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Sunday, December 27, 2015

Downy Woodpecker Nares

"To lay his brain upon the board And pick the acrid colors out, To nail his thought across the door, Its wings spread wide to rain and snow, To strike his living hi and ho,  To tick it, tock it, turn it true, To bang it from a savage blue, Jangling the metal of the strings….."
Wallace Stevens - The Man With The Blue Guitar

Wednesday, December 23, 2015

Waxing Moon in December

"When you notice a cat in profound meditation,
The reason, I tell you, is always the same:
His mind is engaged in a rapt contemplation
Of the thought, of the thought, of the thought of his name:
His ineffable effable
Deep and inscrutable singular Name."

From T.S. Eliot's poem: "The Naming of Cats."

Saturday, December 12, 2015

Coyote the Trickster

"I saw the danger, yet I walked
Along the enchanted way
And I said let grief be a falling leaf
At the dawning of the day."

Van Morrison - From "Raglan Road"

Thursday, December 10, 2015

Reflecting on Snow Management

Absence of Evidence, is Not Evidence of Absence.

This winter, we are still without snow as I write.  But I'm thinking about snow and lots of it after last winter's wrath.  It may still come as an avalanche in January.

Our society's recent expectation and low tolerance for anything except perfect, unfettered, snow free access despite living in a temperate climate where snow is a seasonal reality is a strange symptom of the neuroses of our times.  In it, we cheat ourselves and each other of good company, stories and real sharing in the light of a crackling fire.  Sustaining this delusion of perfect winter access at all costs creates jobs but perennial drain on limited public coffers.  Alas, with the horse long out of the barn, beyond view and hearing distance, it seems that there is now no turning back the clock.

The above photo taken over 110 years ago shows clearly how extreme snows could crown a main town street that was unpaved.  Notice the height of the man on centre, relative to the two boys on the right hand side.  In the spring rains of April, flooding was sure to follow leaving shop keepers scrambling to protect their livelihood.

For those of us who have ploughed winter roads, or lived in rural areas on 'dirt' roads in winter - cumulative 'crowning' or 'domed" roads of late winter are the most dreaded.  Irregular road surface and inefficient plough blades lead to snow on the road thickening with each successive storm, sometimes reaching a foot or more in depth.  If the ground beneath is frozen, all is well for a time through the main months of winter, but when the March rains begin the road becomes a 'mucket' of slush, 'smow', muck, 'smuck' or a glare of ice.  In the days before auto-mobiles were common, when spring break-up began, road conditions like these would cut and freeze a horses' feet.  Most people just stayed home for March and April.  It was a welcomed time of rest before the spring and summer work seasons.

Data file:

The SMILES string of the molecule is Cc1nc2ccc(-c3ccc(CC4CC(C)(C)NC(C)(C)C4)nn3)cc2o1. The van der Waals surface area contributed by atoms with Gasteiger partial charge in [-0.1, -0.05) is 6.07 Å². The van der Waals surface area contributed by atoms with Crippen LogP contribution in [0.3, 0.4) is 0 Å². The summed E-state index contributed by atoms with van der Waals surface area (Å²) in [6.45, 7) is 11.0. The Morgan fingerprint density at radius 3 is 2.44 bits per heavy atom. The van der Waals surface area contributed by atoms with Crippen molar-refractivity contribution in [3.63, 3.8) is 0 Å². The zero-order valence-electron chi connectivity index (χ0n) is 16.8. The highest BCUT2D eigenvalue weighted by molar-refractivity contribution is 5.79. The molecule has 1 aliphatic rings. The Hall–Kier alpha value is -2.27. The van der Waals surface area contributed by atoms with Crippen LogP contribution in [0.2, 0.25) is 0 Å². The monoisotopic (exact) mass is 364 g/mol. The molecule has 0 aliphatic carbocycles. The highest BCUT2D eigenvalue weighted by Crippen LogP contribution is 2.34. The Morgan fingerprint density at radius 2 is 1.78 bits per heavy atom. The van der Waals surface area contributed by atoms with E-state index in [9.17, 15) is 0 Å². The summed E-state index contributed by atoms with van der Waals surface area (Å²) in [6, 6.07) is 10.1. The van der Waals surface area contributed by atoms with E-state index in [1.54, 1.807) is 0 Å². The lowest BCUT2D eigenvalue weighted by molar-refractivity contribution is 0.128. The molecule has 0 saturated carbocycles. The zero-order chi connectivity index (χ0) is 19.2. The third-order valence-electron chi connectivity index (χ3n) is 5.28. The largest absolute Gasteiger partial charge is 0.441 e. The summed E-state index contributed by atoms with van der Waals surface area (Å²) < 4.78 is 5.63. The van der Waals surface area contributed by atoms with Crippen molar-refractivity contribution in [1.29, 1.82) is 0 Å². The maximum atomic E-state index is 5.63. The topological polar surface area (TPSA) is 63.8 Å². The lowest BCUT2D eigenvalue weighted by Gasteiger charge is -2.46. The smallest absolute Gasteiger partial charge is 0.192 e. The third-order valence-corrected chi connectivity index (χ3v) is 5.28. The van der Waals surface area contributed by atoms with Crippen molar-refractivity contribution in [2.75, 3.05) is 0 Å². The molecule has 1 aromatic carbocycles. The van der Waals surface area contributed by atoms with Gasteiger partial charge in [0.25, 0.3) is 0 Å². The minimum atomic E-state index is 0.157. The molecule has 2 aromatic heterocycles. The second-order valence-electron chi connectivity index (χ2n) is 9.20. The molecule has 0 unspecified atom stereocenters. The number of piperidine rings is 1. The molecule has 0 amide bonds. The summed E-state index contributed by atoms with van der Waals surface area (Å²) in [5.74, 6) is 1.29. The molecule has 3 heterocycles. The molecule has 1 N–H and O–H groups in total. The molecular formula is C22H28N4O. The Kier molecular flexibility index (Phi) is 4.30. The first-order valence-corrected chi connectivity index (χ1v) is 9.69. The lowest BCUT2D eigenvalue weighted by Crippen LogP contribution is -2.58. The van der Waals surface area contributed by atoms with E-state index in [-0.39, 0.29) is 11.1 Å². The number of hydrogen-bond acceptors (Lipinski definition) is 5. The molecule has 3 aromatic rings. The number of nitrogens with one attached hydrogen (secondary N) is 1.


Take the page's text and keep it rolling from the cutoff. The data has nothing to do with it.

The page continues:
Saturday, November 28, 2015

Friday, November 6, 2015

The Greatest of These...

Love suffers long and is kind; love does not envy; love does not parade itself, is not puffed up; does not behave rudely, does not seek its own, is not provoked, thinks no evil; does not rejoice in iniquity, but rejoices in the truth; bears all things, believes all things, hopes all things, endures all things."

Friday, October 9, 2015

When the Last Apple Falls

"I was born not knowing, and have only had a little time to change that here and there."
Richard Feynman

Excerpt from the poem: "Why Crows Are Black"

"And why, rainbow crow, do you talk to yourself?"
The crow jumped, and noticed the Shaman, himself.
Appearing like a spirit, with guile, and with stealth.
"To which question might I have the answer?"

"Tell me why I am black, if you feel that you can",
squawked the crow, "I'm not happy, as black as I am!"
And the Shaman just smiled, and he lifted a hand,
and the crow became suddenly coloured.

"It's a trick of the light," spoke the Shaman to crow.
"A crow's brightly coloured, but people don't know".
"Since they live in the dark, then they can't see a crow."
Which almost the crow's question answered.


For a successful technology, reality must take precedence over public relations for nature cannot be fooled.  -  Richard Feynman